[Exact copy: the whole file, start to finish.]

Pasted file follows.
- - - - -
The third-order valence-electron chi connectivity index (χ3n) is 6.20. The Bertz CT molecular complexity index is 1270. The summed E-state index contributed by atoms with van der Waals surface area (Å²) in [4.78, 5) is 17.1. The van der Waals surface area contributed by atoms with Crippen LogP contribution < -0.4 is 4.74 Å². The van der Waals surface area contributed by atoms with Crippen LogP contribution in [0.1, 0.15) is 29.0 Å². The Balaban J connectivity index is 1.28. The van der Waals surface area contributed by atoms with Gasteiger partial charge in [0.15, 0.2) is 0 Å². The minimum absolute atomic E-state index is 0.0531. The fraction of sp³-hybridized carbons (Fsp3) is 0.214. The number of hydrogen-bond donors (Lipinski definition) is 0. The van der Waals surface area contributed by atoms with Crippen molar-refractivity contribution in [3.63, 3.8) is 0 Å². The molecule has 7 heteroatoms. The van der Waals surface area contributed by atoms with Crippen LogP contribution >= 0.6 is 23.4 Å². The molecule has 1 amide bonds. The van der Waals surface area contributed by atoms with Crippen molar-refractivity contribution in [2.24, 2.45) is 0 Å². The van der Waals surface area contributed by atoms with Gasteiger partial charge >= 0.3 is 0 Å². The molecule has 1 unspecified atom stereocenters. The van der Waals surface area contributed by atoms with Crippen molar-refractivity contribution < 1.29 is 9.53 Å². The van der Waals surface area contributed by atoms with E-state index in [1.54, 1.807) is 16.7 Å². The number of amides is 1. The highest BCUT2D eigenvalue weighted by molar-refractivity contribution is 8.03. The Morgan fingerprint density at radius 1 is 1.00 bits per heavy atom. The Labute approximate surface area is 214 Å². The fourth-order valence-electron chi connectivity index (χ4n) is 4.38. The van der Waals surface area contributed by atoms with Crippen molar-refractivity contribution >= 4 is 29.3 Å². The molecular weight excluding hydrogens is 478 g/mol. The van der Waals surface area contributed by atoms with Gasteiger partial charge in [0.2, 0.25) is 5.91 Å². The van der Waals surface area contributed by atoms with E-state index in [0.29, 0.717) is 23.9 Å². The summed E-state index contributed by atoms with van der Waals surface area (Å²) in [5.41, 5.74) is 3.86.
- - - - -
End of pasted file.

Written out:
The third-order valence-electron chi connectivity index (χ3n) is 6.20. The Bertz CT molecular complexity index is 1270. The summed E-state index contributed by atoms with van der Waals surface area (Å²) in [4.78, 5) is 17.1. The van der Waals surface area contributed by atoms with Crippen LogP contribution < -0.4 is 4.74 Å². The van der Waals surface area contributed by atoms with Crippen LogP contribution in [0.1, 0.15) is 29.0 Å². The Balaban J connectivity index is 1.28. The van der Waals surface area contributed by atoms with Gasteiger partial charge in [0.15, 0.2) is 0 Å². The minimum absolute atomic E-state index is 0.0531. The fraction of sp³-hybridized carbons (Fsp3) is 0.214. The number of hydrogen-bond donors (Lipinski definition) is 0. The van der Waals surface area contributed by atoms with Crippen molar-refractivity contribution in [3.63, 3.8) is 0 Å². The molecule has 7 heteroatoms. The van der Waals surface area contributed by atoms with Crippen LogP contribution >= 0.6 is 23.4 Å². The molecule has 1 amide bonds. The van der Waals surface area contributed by atoms with Crippen molar-refractivity contribution in [2.24, 2.45) is 0 Å². The van der Waals surface area contributed by atoms with Gasteiger partial charge >= 0.3 is 0 Å². The molecule has 1 unspecified atom stereocenters. The van der Waals surface area contributed by atoms with Crippen molar-refractivity contribution < 1.29 is 9.53 Å². The van der Waals surface area contributed by atoms with E-state index in [1.54, 1.807) is 16.7 Å². The number of amides is 1. The highest BCUT2D eigenvalue weighted by molar-refractivity contribution is 8.03. The Morgan fingerprint density at radius 1 is 1.00 bits per heavy atom. The Labute approximate surface area is 214 Å². The fourth-order valence-electron chi connectivity index (χ4n) is 4.38. The van der Waals surface area contributed by atoms with Crippen molar-refractivity contribution >= 4 is 29.3 Å². The molecular weight excluding hydrogens is 478 g/mol. The van der Waals surface area contributed by atoms with Gasteiger partial charge in [0.2, 0.25) is 5.91 Å². The van der Waals surface area contributed by atoms with E-state index in [0.29, 0.717) is 23.9 Å². The summed E-state index contributed by atoms with van der Waals surface area (Å²) in [5.41, 5.74) is 3.86.